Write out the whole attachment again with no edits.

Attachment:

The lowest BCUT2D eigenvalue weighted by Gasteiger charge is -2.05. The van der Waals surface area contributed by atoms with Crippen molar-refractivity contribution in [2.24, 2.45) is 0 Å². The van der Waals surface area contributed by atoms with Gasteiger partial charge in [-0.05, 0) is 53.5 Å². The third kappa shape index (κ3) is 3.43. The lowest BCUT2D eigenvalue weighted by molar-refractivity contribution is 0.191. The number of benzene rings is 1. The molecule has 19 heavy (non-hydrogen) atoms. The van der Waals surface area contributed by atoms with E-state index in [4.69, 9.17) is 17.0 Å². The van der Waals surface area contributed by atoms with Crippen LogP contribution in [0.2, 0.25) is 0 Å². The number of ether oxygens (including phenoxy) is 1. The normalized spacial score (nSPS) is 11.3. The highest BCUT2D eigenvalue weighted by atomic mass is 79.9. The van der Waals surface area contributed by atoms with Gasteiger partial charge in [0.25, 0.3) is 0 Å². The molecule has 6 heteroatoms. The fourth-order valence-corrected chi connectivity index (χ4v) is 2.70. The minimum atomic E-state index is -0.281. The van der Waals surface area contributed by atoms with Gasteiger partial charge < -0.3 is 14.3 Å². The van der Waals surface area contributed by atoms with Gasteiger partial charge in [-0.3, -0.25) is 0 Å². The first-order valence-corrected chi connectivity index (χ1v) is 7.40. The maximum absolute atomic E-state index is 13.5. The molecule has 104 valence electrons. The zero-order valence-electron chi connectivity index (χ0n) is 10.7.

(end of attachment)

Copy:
The lowest BCUT2D eigenvalue weighted by Gasteiger charge is -2.05. The van der Waals surface area contributed by atoms with Crippen molar-refractivity contribution in [2.24, 2.45) is 0 Å². The van der Waals surface area contributed by atoms with Gasteiger partial charge in [-0.05, 0) is 53.5 Å². The third kappa shape index (κ3) is 3.43. The lowest BCUT2D eigenvalue weighted by molar-refractivity contribution is 0.191. The number of benzene rings is 1. The molecule has 19 heavy (non-hydrogen) atoms. The van der Waals surface area contributed by atoms with E-state index in [4.69, 9.17) is 17.0 Å². The van der Waals surface area contributed by atoms with Crippen LogP contribution in [0.2, 0.25) is 0 Å². The number of ether oxygens (including phenoxy) is 1. The normalized spacial score (nSPS) is 11.3. The highest BCUT2D eigenvalue weighted by atomic mass is 79.9. The van der Waals surface area contributed by atoms with Gasteiger partial charge in [0.25, 0.3) is 0 Å². The molecule has 6 heteroatoms. The fourth-order valence-corrected chi connectivity index (χ4v) is 2.70. The minimum atomic E-state index is -0.281. The van der Waals surface area contributed by atoms with Gasteiger partial charge < -0.3 is 14.3 Å². The van der Waals surface area contributed by atoms with Gasteiger partial charge in [-0.3, -0.25) is 0 Å². The first-order valence-corrected chi connectivity index (χ1v) is 7.40. The maximum absolute atomic E-state index is 13.5. The molecule has 104 valence electrons. The zero-order valence-electron chi connectivity index (χ0n) is 10.7.